What is Pink Tax
Being a female consumer, have you ever noticed, you pay more for the same goods or products compared to men? Be it a personal care product or just a salon service, these cost you more for no distinguishable reason but the fact they are marked as for women.
Sounds like a common phenomenon for us, women, right? This insidious practice comes in a tempting name – Pink Tax. The “pink tax” is not actually a tax summoned by the government, but an additional cost or extra charge for female products and services. It calls attention to a gender-based pricing model, where women spend more for the same items as men. It is that invisible cost that women pay while the male equivalent of the same goods is available for less price.
All this overpaying starts from, regrettably, your birth as a female child. From baby shoes to kids’ toys, nothing is left untouched by the hoodwink of pink tax. Even when you asked for a barbie school bag or a pretty water bottle back then, your parents were probably robbed. Initially, Pink Tax may seem to be limited to first-world countries only. But it lurks in every supermarket across the world and leaves a concealed token of misfortune for half of the global consumers.
Pink Tax exists in layers from long ago!
The New York City Department of Consumer Affairs disclosed a study comparing the prices of over 800 products. Where the study has found, women and girls pay 4% more compared to the same products for men and boys. And for personal care products, the difference in price shoots up to 13%. Let’s take Bangladesh for instance. A 100 ml body spray bottle of a well-known perfume and fragrance brand is being sold at BDT 280 and BDT 300. Yes, you assumed it right. The pricier one is for women. The most beguiling takeaways from this report are that the pink tax follows a woman through every sphere of her life.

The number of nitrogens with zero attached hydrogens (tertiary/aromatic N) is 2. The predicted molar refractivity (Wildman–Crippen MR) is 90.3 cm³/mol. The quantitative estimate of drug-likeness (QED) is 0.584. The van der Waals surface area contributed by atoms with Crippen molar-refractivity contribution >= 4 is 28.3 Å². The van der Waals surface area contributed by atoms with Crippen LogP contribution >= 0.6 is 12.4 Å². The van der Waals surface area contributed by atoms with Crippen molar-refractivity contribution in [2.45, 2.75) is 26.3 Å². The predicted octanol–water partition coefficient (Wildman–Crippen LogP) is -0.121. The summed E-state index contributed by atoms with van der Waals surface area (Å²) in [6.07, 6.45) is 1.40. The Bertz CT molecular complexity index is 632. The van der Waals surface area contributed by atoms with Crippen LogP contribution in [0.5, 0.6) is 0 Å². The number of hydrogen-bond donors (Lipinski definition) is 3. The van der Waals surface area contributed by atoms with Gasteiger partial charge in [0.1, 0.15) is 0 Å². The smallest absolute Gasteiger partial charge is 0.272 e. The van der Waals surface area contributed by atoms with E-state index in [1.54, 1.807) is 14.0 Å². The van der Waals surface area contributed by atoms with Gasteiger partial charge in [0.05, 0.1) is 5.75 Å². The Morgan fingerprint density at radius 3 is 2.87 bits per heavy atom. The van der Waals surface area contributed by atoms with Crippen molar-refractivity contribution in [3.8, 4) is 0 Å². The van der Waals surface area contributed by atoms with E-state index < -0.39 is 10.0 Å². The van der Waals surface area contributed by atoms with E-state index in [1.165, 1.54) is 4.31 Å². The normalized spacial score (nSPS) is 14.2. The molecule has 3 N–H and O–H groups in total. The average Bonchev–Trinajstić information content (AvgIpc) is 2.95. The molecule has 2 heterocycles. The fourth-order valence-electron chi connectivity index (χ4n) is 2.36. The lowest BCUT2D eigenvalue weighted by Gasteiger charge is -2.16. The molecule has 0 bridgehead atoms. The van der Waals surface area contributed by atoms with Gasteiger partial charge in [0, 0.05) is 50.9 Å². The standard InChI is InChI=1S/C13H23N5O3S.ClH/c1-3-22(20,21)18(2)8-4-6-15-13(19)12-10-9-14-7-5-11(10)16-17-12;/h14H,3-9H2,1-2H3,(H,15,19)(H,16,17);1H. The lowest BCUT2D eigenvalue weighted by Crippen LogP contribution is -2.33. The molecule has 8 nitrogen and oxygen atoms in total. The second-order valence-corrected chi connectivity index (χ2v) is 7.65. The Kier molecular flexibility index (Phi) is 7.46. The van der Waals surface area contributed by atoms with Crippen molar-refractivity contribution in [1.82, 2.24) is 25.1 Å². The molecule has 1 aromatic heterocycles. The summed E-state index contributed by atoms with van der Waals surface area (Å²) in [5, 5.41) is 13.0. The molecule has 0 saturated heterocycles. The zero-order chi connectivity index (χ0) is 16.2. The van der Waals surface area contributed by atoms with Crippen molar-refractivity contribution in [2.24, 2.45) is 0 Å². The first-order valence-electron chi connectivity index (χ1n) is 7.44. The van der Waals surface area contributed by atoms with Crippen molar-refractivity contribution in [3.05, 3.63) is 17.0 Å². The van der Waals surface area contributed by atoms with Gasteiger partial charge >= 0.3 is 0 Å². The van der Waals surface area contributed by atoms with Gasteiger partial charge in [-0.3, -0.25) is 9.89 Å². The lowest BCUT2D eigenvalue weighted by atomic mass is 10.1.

This Pink Tax – an economic disadvantage for women wrapped in a fancy phrase – is not a 21st-century invention. It’s been around for decades. The State of California pulled off its own gender pricing study in 1994. That showed women paid approximately $1,351 more per year than men on products and services. That’s about $2,188 in today’s worth. For years there are some culprit industries that have been overcharging us only because of existing as women.
How to turn it down
For sure retailers’ biggest target is women, but there are ways to offset the Pink Tax. At least we can play our part to combat paying additional charges.
Take charge of your own finance. Go for gender-neutral products. Choose wisely when you are out for buying a product that has both the male and female versions. Now, this is where industries like skincare, haircare, and accessories play the advertising game. ‘Female’ products are often dressed in pink, purple, or soft colors with sprinkles of glitter making it look like a luxury item. They comfort coat the product and retail it at an unnecessary higher rate. Don’t fall for the packaging trap, rather focus on the ingredients which tend to be no different than the ones for men. Most importantly, support the companies that have shifted in gender-neutral pricing. They are voicing an inclusive marketplace that will shrink the pink one day.
Most of the women tend to have soft corners for plush or soft toys, cute-looking accessories, and special skin-care products. And, these industries literally rip you off under the pretty shades of, again, packaging. You are just a victim of the marketing gimmick that adds no value to your life.
And, culturally speaking, women have been indoctrinated to believe that we need certain products to meticulously depict our femininity. Society propels us to conform to the appearance norms – such as maintaining a certain way of clothing, overall outlook – and meet these culturally instilled gender standards. Industries meanwhile conspire to amplify the chasm and market certain products to women which eventually benefit their business. We are stuck in a maze of artificial differences which exist only in practicing a silly myth of womankind. Women need to turn down the illusion of living in a bubble that only perpetuates discrimination.
So, what has held us back from even having this conversation? Only we being aware of these industrial dark policies will save us from paying pink tax and invest the money in better schemes like investments and savings for the future. If the bell doesn’t ring now, then, I fear, it will never.